# Baire Category Theorem: Question About Countable Dense Open Sets

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• mr.tea
In summary, the Baire Category Theorem states that in a complete metric space, the intersection of countable many dense open sets is dense in the metric space. This can be proven by considering a countable collection of dense open sets and showing that for any point in the metric space and any positive distance, there exists a closed ball with radius less than 1 that is contained in the intersection of the open sets and also contains the point. This proves that the intersection is dense in the metric space.
mr.tea
Hi,
I have a (probably stupid) question about the Baire Category Theorem. I am looking at the statement that says that in a complete metric space, the intersection of countable many dense open sets is dense in the metric space.
Assume that we have the countable collection of dense open sets ## \{U_n\} ## in a complete metric space ##X##, and let ##x \in X, \epsilon>0##. Since ##U_1## is dense in ##X##, there is ##y_1\in U_1## with ##d(x,y_1)<\epsilon##. Also, as ##U_1## is open, there is ##r_1>0## with ##B(y_1;r_1)\subset U_1##. Then, we can arrange ##r_1<1## such that ##\overline{B(y_1;r_1)} \subset U_1\cap B(x;\epsilon) ##.
Now my question is why we can arrange that the closure will be contained in each of them? I think intuitively it sounds correct, but I didn't succeed to prove it rigorously. Can you please help me here?

Last edited:
there is a typo in your statement, the intersection is dense, not open.

mr.tea
mathwonk said:
there is a typo in your statement, the intersection is dense, not open.
Sorry, fixed it.

i guess you mean by "each of them" the two open sets in your discussion. this is trivial. if a point lies in an open set in a metric space then it has some positive distance from the outside of that set, and hence the ball of radius 1/2 that distance has closure entirely contained in that set.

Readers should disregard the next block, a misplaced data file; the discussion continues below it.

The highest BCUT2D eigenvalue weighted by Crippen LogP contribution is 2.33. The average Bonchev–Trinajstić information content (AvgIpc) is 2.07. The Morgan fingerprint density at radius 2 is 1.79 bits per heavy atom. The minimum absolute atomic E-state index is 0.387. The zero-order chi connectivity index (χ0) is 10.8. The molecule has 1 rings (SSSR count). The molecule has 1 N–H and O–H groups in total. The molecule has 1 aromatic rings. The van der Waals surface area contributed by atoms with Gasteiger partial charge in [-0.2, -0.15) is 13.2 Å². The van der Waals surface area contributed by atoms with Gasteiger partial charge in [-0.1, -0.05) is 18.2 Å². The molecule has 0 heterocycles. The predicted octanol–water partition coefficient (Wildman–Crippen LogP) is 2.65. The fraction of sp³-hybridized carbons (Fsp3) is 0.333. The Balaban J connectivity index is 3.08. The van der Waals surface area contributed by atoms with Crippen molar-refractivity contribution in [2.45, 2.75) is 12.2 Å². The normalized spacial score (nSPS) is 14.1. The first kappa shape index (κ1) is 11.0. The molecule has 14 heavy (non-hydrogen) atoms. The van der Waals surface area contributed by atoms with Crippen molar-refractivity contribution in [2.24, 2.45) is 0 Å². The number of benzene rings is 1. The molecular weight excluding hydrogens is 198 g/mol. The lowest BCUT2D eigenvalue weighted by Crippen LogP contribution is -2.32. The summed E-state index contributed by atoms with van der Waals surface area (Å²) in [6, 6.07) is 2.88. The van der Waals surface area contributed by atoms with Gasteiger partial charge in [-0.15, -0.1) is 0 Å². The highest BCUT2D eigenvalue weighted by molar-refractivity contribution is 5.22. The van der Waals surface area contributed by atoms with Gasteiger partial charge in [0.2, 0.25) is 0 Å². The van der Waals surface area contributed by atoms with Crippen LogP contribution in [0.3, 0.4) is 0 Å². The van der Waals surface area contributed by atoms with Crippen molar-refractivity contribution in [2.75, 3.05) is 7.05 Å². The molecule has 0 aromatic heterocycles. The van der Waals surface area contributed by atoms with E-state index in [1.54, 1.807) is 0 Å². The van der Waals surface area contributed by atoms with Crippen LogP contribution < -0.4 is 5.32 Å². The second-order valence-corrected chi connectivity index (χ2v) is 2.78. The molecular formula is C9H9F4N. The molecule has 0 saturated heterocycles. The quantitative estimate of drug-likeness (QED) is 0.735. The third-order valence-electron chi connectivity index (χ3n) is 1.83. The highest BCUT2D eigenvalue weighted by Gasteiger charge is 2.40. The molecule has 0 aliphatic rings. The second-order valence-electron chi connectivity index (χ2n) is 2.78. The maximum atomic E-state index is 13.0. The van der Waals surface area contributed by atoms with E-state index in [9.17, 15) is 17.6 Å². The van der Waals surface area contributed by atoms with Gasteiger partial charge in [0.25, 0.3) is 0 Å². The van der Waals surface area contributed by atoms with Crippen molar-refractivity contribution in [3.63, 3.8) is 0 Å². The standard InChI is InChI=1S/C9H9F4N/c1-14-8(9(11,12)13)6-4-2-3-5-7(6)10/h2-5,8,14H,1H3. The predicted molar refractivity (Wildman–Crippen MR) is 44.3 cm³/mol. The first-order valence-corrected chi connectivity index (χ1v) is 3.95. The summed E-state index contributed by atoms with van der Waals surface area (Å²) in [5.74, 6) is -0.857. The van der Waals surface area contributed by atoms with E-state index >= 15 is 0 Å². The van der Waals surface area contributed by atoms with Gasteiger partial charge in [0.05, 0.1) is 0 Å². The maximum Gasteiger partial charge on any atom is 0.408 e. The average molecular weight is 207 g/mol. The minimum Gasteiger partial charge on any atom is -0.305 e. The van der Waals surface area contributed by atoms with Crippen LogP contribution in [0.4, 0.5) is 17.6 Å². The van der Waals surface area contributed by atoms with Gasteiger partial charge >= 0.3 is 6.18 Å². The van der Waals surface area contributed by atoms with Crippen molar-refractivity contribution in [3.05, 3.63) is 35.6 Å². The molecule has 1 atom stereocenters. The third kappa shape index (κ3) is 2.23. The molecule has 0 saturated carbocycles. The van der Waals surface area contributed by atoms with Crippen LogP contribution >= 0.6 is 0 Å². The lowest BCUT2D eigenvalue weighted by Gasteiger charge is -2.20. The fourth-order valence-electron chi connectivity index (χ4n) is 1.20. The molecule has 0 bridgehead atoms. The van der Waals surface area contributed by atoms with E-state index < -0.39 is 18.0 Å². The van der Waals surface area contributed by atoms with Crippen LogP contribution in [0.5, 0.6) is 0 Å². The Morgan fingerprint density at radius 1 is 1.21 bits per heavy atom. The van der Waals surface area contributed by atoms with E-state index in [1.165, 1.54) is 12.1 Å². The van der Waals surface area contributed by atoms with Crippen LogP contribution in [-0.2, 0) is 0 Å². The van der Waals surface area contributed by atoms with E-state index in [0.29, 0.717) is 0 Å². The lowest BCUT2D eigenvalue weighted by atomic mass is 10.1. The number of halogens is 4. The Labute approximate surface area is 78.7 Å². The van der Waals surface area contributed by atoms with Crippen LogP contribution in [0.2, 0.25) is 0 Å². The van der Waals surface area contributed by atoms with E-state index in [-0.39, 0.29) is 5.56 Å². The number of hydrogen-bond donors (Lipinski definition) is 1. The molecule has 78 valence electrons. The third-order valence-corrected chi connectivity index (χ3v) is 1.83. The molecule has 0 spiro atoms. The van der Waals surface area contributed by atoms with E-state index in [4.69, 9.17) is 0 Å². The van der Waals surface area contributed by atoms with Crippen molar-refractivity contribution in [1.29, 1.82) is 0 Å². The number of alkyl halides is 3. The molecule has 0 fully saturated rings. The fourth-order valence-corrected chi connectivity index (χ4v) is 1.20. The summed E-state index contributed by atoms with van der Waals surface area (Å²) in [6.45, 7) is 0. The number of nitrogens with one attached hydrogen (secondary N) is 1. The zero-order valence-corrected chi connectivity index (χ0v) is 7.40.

mr.tea

## 1. What is the Baire Category Theorem?

The Baire Category Theorem is a fundamental result in topology that states that in certain topological spaces, a countable union of nowhere dense sets cannot be the entire space. In other words, in these spaces, the "large" sets must contain at least one "small" open set.

## 2. How is the Baire Category Theorem used in mathematics?

The Baire Category Theorem has many important applications in mathematics, particularly in functional analysis, topology, and measure theory. It is often used to prove the existence of solutions to certain types of equations, as well as to establish properties of functions and spaces.

## 3. Can you provide an example of a space where the Baire Category Theorem holds?

One example of a space where the Baire Category Theorem holds is the real line R with the standard topology. In this space, the Baire Category Theorem can be used to show that a countable union of closed sets with empty interior cannot cover the entire space. This implies that there must be a non-empty open set remaining, which is a key property of the Baire Category Theorem.

## 4. Is the Baire Category Theorem a difficult concept to understand?

The Baire Category Theorem may seem daunting at first, but with a solid understanding of topology and basic set theory, it can be grasped with some effort. It is a fundamental result in mathematics, and its applications are far-reaching, making it an important concept to understand for scientists and mathematicians.

## 5. How does the Baire Category Theorem relate to other theorems in mathematics?

The Baire Category Theorem is closely related to other important theorems in mathematics, such as the Banach-Steinhaus Theorem and the Uniform Boundedness Principle. These theorems are all fundamental results in functional analysis, and they often build upon each other to prove more complex mathematical statements.

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